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Korean tea. help pls lol


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I don't particularly adore green tea either. Then again, it's like water rather than tea to me because I put 3 2L PET bottles of that tea in the refrigerator and drink it whenever I'm thirsty. No water.


Anyways, I hereby swear that I shall not answer to any kind of question about tea from now on.

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I believe the bags of "tea" in question are known as the classic "Testicular Teabag", or "Pitted Flesh Olives", as used in modern Urban slang. :sleepy:


What is a Pit?

Soft, fleshy fruits (and testicles) with pits in the middle are known as "stone fruits" or "drupes." The pits themselves are made of the seed of a fruit surrounded by a hard shell. Fruit pits are inedible. Testicular pits, however, are edible, but are not recommended.








An article from Esquire has this to say :mellow::


What exactly are shrimping and tea-bagging? I've heard conflicting reports.

I hear you. We now know that shrimping and tea-bagging, once thought to be the chief industries of Bolivia, are actually sexual kinks, and darn good ones at that. To shrimp is to suck the toes of another, preferably in a sexy way. The term "shrimping" acknowledges the uncanny resemblance between human toes and shrimp, especially when the former are paired with a tangy cocktail sauce--an excellent foil for their chewy blandness. To understand tea-bagging, imagine the dunking motion of a tea bag when making tea. Now instead of a cup, picture someone's mouth, and instead of a tea bag, picture your balls. This is the classic interpretation, but the beauty of the tea bag is its endless variations: Most any opening will do. Why, in some of our bigger cities, they're tea-bagging everything in sight! Whatever your pleasure, here's a tip: Raise your pinkie when tea-bagging. It's a sign of good breeding.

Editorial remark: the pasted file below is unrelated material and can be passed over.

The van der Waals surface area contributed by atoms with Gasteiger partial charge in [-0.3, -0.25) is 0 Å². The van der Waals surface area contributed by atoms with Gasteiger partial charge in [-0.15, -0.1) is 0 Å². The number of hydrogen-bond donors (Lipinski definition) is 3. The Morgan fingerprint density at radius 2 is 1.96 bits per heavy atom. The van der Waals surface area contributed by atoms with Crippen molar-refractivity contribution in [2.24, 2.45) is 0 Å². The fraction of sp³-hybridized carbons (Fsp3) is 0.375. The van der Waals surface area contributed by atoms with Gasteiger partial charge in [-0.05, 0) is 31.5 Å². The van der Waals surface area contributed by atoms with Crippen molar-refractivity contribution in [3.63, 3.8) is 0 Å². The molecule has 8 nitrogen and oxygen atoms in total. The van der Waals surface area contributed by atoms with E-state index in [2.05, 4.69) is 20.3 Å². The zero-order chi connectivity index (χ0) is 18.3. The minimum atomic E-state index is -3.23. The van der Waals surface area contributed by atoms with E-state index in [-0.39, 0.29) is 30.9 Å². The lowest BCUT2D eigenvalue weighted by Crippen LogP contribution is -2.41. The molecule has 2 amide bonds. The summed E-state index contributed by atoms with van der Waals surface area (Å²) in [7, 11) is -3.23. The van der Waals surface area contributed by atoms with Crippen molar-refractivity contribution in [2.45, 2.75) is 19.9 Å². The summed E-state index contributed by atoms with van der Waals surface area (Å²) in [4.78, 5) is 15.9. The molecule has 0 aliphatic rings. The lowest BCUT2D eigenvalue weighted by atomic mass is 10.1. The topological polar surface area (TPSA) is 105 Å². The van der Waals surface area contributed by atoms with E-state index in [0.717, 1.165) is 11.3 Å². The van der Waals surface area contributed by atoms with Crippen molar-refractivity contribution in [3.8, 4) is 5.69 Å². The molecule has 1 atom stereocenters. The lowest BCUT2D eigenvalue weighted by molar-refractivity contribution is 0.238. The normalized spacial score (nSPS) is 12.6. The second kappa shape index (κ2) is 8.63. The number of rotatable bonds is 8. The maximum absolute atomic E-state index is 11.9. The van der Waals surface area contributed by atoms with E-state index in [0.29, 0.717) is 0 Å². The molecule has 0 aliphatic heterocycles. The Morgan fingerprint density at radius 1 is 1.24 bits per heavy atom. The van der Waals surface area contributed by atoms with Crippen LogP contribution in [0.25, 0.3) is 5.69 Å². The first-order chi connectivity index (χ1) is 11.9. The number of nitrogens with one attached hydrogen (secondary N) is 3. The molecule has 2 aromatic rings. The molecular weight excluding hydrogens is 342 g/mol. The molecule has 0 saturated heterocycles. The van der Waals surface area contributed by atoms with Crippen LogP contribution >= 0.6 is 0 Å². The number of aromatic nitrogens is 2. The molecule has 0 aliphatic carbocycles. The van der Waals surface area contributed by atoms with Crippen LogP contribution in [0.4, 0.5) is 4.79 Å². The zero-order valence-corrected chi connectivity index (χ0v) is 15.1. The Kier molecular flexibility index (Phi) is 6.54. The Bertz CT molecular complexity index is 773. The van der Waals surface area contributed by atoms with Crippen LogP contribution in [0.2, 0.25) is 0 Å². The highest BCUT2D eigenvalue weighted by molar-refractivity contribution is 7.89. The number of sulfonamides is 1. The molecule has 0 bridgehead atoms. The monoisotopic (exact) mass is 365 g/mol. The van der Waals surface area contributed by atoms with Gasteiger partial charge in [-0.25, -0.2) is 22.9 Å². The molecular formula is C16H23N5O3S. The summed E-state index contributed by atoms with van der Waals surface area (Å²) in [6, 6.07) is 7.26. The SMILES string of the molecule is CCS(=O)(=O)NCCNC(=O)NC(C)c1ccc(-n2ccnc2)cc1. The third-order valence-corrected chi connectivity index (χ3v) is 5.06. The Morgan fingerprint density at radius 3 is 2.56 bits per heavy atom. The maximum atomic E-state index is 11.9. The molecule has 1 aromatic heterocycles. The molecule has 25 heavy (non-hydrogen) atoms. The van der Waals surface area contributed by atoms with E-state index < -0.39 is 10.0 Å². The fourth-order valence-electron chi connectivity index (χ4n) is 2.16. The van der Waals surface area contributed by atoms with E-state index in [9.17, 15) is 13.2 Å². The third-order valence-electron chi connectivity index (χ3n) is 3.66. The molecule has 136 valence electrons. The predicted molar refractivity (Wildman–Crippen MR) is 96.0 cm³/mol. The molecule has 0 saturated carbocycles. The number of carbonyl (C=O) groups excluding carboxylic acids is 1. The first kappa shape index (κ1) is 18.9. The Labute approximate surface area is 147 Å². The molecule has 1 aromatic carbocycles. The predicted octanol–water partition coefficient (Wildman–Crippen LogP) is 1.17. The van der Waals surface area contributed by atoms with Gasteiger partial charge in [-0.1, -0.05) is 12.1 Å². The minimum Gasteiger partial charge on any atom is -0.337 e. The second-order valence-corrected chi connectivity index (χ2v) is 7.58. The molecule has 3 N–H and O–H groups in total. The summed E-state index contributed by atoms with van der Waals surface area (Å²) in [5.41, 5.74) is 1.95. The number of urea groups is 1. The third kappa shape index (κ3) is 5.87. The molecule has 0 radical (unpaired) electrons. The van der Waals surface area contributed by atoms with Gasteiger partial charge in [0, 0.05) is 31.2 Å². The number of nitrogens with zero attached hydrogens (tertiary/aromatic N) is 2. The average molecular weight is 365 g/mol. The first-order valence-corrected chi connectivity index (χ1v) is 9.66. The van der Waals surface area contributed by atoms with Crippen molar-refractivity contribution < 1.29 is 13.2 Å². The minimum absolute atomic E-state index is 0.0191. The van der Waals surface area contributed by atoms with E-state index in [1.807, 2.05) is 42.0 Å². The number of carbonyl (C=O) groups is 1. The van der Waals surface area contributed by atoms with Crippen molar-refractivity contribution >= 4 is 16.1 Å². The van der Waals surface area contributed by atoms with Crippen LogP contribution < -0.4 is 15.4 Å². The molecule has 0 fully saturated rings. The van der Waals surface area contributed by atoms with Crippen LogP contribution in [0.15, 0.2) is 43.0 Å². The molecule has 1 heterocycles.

This brand of "tea" does not come well recommended, I'm afraid.

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It's a Korean variation of green tea. Not a pure green tea though, they mixed a bit of roast unpolished rice in it to get the astringent taste away from pure green tea.

If you feel up to some googling, it reads "현미녹차".




Is this the korean version of the japanese Genmaicha? Because Genmaicha might be easier to get in tea stores, it is widely available even here in german tea shops.

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